By Mark Hosenball
WASHINGTON (Reuters) - The FBI arrested a U.S. Navy veteran on Wednesday as a suspect in its investigation into letters sent to senior U.S. officials initially feared to contain the poison ricin, the U.S. Attorney's Office for Salt Lake City said.
William Clyde Allen III, 39, was arrested at his home in Logan, Utah, on a probable cause warrant and will be charged on Friday, said Melodie Rydalch, a spokeswoman for the U.S. attorney's office.
Allen is under investigation for letters sent to Pentagon officials and President Donald Trump, a separate law enforcement source said.
U.S. officials said on Wednesday they had essentially ruled out terrorism in the case in which the envelopes were sent to a Pentagon mail-sorting facility on Tuesday, setting off an alarm for ricin.
A Pentagon spokeswoman said tests showed Tuesday's alert was triggered by castor seeds, from which ricin is derived, rather than the deadly substance itself.
Ricin is found naturally in castor seeds but it takes a deliberate act to convert it into a biological weapon. Ricin can cause death within 36 to 72 hours of exposure to an amount as small as a pinhead. No known antidote exists.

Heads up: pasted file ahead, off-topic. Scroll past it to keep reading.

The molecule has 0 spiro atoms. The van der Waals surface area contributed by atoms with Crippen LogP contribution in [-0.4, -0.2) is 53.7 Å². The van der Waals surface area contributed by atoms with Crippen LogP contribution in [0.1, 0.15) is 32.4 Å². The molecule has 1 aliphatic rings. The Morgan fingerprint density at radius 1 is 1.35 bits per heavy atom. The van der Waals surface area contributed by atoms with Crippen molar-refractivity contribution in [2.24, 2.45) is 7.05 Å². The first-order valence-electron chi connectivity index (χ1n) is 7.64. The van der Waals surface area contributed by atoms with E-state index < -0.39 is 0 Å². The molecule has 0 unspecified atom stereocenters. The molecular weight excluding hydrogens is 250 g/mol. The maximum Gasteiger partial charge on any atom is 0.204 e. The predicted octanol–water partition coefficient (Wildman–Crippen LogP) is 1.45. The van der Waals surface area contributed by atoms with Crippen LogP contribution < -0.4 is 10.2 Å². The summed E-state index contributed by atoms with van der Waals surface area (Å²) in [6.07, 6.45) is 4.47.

One of the letters was addressed to U.S. Defense Secretary Jim Mattis. The U.S. Secret Service said it was investigating a "suspicious envelope" addressed to Trump that was received on Monday, although it never entered the White House.
The FBI said it was investigating "potentially hazardous chemicals" in Logan, which is about 66 miles (106 km) north of Salt Lake City.
Allen served in the U.S. Navy from October 1998 until October 2002, leaving the service as a seaman apprentice, the second-lowest rank, according to the U.S. Navy Office of Information.
A Facebook account matching Allen's name and location has posts about nature, science, art and Christianity. One of his last posts on Tuesday was a video of a bull elk "bugling," or making its distinctive mating call in a forest.
(Additional reporting By Steve Gorman in Los Angeles and Andrew Hay in New Mexico; Writing by Andrew Hay; Editing by Bill Tarrant, Cynthia Osterman and Paul Tait)